08/03 News Flash 3: Neurological complications in patients with COVID-19

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Art by Sophia Zhao.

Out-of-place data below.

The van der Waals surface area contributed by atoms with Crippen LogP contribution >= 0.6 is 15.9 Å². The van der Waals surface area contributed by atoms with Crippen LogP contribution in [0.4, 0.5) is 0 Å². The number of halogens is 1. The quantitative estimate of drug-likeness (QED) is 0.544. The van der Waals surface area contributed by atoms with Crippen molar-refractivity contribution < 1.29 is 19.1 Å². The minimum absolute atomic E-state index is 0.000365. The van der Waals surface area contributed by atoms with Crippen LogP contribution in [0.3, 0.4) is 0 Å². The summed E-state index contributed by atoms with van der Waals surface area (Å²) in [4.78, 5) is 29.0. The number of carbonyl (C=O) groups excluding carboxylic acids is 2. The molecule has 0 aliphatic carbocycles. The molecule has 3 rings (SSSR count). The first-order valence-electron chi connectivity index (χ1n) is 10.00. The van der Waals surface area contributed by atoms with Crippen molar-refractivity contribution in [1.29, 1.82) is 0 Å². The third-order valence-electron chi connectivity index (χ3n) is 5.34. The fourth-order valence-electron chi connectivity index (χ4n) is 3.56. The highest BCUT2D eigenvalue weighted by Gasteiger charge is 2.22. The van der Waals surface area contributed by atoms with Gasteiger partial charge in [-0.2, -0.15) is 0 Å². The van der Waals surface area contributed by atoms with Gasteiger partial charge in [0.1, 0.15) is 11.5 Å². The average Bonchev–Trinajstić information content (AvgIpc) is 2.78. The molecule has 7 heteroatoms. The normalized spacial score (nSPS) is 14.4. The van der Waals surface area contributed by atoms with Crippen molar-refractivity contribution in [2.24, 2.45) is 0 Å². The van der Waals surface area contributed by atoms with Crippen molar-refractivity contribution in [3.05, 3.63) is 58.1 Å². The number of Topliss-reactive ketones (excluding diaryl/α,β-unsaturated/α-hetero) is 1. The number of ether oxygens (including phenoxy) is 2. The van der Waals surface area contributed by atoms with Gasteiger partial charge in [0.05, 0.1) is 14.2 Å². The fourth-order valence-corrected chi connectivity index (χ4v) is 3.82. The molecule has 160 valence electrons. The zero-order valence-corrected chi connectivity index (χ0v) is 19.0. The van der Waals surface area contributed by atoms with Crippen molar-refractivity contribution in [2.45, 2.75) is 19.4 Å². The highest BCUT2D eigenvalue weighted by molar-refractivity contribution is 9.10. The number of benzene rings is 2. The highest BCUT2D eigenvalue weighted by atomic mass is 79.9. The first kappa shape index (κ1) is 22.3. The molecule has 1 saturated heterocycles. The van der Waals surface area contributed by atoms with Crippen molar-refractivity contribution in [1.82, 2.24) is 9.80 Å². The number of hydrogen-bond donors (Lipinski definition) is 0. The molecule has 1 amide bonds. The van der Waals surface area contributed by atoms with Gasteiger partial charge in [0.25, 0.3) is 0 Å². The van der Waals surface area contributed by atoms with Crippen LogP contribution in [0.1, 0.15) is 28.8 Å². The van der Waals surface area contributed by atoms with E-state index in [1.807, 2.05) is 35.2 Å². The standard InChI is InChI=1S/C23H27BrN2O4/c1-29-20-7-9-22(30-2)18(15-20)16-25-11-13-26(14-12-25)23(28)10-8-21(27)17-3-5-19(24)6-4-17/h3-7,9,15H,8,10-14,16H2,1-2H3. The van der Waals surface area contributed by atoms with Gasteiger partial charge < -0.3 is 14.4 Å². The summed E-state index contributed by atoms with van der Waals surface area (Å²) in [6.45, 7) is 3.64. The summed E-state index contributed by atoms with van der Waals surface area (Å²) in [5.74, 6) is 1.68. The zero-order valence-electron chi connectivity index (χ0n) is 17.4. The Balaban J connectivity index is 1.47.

As scientists learn about the various effects of the SARS-CoV-2 pathogen on the body, researchers at UPenn and Johns Hopkins might have discovered a  mechanism through which the virus affects brain cells. Using human induced pluripotent stem cells (hiPSC)—which can differentiate into any cell type—these scientists created a monolayer of brain cells. This contained several kinds of brain cells, including neurons, astrocytes, and choroid plexus epithelial cells. The researchers found that all cell types were infected by the virus, but the epithelial cells were targeted to a greater extent. They then created a choroid plexus epithelial cell tissue from hiPSCs. These cells produce cerebrospinal fluid, which serves as an immune barrier for the brain. They found that when infected with SARS-Cov-2, cells would die at a greater rate, show function deficits and produce an inflammatory response. This suggested that the coronavirus shows neurotropism (an attraction, or affinity, to brain cells) and may cause several neurological complications in patients.